People have died from tobacco-related diseases since the opening of the first FCTC working group on 28 October 1999.
FCA Campaigns: Shadow Reporting
FCTC Reporting Campaign
To date FCA members have focused on monitoring how well Parties to the WHO Framework Convention on Tobacco Control (FCTC) are living up to their obligations to make the treaty effective on the ground. This is referred to as shadow reporting.
In the articles below and in the Reports section you can see FCAers’ past reports on Parties’ performance.
In 2015, FCA will change its Reporting focus. One of the FCTC’s weaknesses is that it lacks a permanent mechanism to track national implementation, a structure to ensure that Parties live up to their obligations.
Under Article 21, Parties must periodically report to the Convention Secretariat on their progress. But this process ends once the national questionnaires are submitted and published on the Convention Secretariat’s website – the detailed overviews that Parties submit are put to only limited use.
A court in the Netherlands has denied a civil society suit against the government for its contacts with the tobacco industry, but the action produced a new policy that lays out rules for future interactions.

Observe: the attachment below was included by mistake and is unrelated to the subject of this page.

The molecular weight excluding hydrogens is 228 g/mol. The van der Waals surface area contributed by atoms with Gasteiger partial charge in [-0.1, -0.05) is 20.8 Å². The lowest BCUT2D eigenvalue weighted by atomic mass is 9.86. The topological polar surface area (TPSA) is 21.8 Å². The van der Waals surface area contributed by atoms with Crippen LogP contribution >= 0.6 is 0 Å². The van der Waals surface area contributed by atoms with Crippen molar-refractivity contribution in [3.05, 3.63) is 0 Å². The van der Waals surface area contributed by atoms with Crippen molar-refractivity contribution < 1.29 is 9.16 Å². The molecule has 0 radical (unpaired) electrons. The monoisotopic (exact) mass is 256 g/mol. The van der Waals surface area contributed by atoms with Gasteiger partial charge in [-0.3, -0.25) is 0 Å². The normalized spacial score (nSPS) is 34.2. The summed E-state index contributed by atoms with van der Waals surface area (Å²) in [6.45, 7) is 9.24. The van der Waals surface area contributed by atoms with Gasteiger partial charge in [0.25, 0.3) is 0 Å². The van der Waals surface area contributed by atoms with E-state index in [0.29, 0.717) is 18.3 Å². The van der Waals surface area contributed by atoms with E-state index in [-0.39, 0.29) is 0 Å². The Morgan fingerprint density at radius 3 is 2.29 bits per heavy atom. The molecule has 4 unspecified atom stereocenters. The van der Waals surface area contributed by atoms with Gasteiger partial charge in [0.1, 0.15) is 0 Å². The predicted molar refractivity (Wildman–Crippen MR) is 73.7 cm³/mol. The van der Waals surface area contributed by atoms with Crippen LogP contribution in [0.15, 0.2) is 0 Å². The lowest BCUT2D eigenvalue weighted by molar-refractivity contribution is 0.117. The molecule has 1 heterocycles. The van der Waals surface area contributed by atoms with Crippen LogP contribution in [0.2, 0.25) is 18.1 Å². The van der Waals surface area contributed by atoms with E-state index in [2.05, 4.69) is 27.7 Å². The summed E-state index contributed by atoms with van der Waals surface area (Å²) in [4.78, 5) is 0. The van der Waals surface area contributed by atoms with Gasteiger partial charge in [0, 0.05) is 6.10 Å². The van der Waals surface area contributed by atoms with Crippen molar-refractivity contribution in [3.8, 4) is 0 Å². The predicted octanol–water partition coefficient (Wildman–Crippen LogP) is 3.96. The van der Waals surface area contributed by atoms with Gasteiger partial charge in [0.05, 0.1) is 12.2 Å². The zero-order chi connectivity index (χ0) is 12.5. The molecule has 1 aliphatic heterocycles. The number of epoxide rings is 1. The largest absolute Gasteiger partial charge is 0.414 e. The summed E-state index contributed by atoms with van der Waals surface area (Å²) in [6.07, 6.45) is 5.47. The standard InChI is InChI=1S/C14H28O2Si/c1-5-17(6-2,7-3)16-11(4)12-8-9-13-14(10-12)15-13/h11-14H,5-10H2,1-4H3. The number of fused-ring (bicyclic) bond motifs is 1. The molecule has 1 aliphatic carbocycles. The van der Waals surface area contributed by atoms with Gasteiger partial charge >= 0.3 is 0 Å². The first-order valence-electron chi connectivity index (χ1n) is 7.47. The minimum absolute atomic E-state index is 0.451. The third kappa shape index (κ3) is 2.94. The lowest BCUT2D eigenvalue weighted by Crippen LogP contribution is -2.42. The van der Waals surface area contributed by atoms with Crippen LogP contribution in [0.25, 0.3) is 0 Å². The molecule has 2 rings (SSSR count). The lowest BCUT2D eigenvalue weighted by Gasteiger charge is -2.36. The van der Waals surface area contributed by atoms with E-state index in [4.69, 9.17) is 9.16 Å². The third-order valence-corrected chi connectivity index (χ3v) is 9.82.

"I urge Parliament to unanimously adopt the tobacco control bill," said Mr Amadou Moustapha Gaye, Vice President of la Ligue sénégalaise contre le tabac (LISTAB), at a press conference to launch his organization’s 2013 shadow report in Senegal.
Two days later the law was adopted.
A lack of political will to implement tobacco control and little awareness of existing laws among the general public are common findings of 2012 shadow reports of African governments’ performances in implementing the WHO Framework Convention on Tobacco Control (FCTC).
Supported by FCA, civil society organisations analysed the implementation of the FCTC, the world’s only modern-day public health treaty. Other challenges they identified include:
- Limited financial resources